On Saturday, French police in Marseille clashed with English and Russian soccer fans who had been rioting in the city in the lead up to a UEFA European Championship match.
Several people were arrested and injured, according to police, who used tear gas and water cannon to break up the bottle-throwing rioters.
Hayder al-Khoei, research director at England's Centre for Academic Shi'a Studies, was watching the unrest unfold from London when he had an idea.
The British-Iraqi began typing out an epic series of tweets, mocking the soccer hooligans while also satirizing the media's portrayal of violence in the Middle East.
"The whole thread is a tongue-in-cheek imitation of how many Western analysts and journalists cover conflict in the Middle East," he told BuzzFeed News.
Earlier this month, in a piece for CNN, al-Khoei criticized media for what he said was coverage of Iraq that focused too heavily on sectarian divisions.
"It is not surprising that much of the regional media portray the events in Fallujah as part of a broader sectarian war, especially when this serves the political agendas of governments that control these outlets," he wrote. "However, Western media coverage should be much more nuanced and sophisticated and not play into ISIS' hands who desperately want to make this a black-and-white sectarian war."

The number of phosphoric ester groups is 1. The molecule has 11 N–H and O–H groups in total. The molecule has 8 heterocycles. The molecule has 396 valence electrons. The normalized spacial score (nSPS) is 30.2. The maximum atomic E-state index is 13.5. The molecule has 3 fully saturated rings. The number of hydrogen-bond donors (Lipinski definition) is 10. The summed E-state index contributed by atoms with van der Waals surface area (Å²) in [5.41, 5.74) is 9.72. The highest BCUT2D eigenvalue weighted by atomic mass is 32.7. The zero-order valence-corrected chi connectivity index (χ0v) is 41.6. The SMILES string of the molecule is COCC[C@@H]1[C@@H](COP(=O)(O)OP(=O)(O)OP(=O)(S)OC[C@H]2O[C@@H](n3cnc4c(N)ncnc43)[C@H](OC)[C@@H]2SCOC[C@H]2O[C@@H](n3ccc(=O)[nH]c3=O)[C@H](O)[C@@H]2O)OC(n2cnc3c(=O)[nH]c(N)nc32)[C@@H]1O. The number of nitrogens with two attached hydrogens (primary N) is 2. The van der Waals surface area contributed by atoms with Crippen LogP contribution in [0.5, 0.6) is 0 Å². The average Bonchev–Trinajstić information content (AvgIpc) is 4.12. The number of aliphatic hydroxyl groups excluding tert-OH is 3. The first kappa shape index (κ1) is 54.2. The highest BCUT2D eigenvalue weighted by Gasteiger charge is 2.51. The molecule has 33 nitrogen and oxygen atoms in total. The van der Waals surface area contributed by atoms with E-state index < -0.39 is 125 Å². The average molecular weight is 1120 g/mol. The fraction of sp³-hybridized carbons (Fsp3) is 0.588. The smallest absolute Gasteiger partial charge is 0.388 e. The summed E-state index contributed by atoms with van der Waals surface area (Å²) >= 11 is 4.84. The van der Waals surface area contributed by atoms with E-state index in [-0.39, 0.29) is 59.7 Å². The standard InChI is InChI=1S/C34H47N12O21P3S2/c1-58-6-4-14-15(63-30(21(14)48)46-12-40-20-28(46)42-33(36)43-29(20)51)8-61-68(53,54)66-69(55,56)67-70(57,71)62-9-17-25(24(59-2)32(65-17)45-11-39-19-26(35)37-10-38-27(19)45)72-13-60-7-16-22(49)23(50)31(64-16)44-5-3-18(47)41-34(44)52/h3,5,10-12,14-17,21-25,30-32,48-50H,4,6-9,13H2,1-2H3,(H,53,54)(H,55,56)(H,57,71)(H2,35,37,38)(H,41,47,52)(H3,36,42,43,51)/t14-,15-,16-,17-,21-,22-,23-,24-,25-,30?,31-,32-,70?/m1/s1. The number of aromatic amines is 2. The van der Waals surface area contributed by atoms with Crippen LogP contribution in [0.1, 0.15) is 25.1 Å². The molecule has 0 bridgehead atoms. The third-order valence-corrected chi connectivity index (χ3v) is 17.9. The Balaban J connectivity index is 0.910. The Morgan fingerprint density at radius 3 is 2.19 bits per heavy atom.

It was in this spirit that his tweets on Saturday mocked the "centuries-old" religious divisions of the drunk soccer hooligans...
As well as their ~unique~ cultural traditions...
And the way some analysts rush to apply broad geopolitical dimensions to every event.
"Some of the reactions have been hilarious," he told BuzzFeed News. "Many have missed the sarcasm and think I'm being serious."
Read the full thread starting here:
David Mack is a reporter and weekend editor for BuzzFeed News in New York.
Contact David Mack at firstname.lastname@example.org.
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